“Oh, what a feeling to drive Toyota!”
This catchy jingle from a few years ago rings ironically in my ears. With all the current recalls from Toyota, this jingle needs a rewrite:
“Oh, what a feeling – to drive Toyota – into a brick wall…”
Last year, I came dangerously close to owning a dangerous Toyota. The dealer and I had agreed on a price for a new Camry. However, he was unable to actually obtain the car – apparently they had sold out, and only next year’s model was available.
I never quite understood how next year’s model could be available in the spring of the previous year. It’s as though they’ve sent a car from the future back in time eight months to our present. Back to the future, baby.
In any case, they say “be careful what you wish for”, and am I glad my wish for a new Camry never materialized. I bought a used Accord instead for about half the price. It also has the added feature of an accelerator pedal that actually springs back up when you take your foot off it.
Usability – A Sticky Situation
To be fair to Toyota, this is also a usability issue. Don’t drivers know that if the accelerator pedal sticks, they can:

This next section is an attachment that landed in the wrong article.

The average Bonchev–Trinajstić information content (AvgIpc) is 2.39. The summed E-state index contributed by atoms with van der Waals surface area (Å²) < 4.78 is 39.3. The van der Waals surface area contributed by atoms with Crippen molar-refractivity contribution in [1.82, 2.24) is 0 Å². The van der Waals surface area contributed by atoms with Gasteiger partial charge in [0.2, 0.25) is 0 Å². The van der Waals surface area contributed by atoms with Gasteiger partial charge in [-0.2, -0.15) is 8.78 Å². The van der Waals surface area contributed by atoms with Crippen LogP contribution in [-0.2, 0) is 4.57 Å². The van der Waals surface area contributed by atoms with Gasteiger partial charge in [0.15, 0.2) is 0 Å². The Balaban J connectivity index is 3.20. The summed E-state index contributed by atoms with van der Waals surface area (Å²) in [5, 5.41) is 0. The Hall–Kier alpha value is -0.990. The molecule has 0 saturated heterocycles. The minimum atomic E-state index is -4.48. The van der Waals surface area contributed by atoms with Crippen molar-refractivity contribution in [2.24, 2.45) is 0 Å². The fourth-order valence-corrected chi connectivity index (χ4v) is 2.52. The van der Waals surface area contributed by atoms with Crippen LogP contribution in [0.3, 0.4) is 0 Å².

1. Press the brake pedal
2. Turn off the engine?
This may not stop the car immediately, but it sure beats the status quo. Toyota should include these handy tips in their car manuals.
Total Doc Recall
You don’t often hear about companies issuing a “documentation recall”. It’s a mathematical fact that many documents have errors or omissions, and could be improved. Even though documents are, unlike cars, quite easy to update, most companies don’t bother.
The problem is that documentation is traditionally packaged with the product and never (or rarely) updated. This is especially true of PDF files included with a product. They’re written once and may only be updated when a new version of the product is released. All of the changes and improvements that were made in later PDFs, changes that could apply to earlier versions, are rarely made to these earlier versions, because it’s simply too much work to retroactively update all the documentation.
Reduce, Reuse, Recycle
The solution is to recognize that documentation exists in a very different way than a physical thing like a car. Its ethereal, non-physical state liberates it and exempts it from the pitfalls of tedious physical recalls.
All information can and should be stored as reusable elements, and then regularly and automatically published as online documents. Any part of a document that applies to more than one version of a guide is stored as a single documentation element. When this element is changed, all the versions of the relevant guides are also changed, and the users will see these changes when they view the manuals online.
The concept of a “recall”, therefore, simply doesn’t exist in this documentation scenario, because the product is never finished.
The president of Toyota recently apologized for all his company’s troubles. Maintaining an online content management system means never having to say you’re sorry.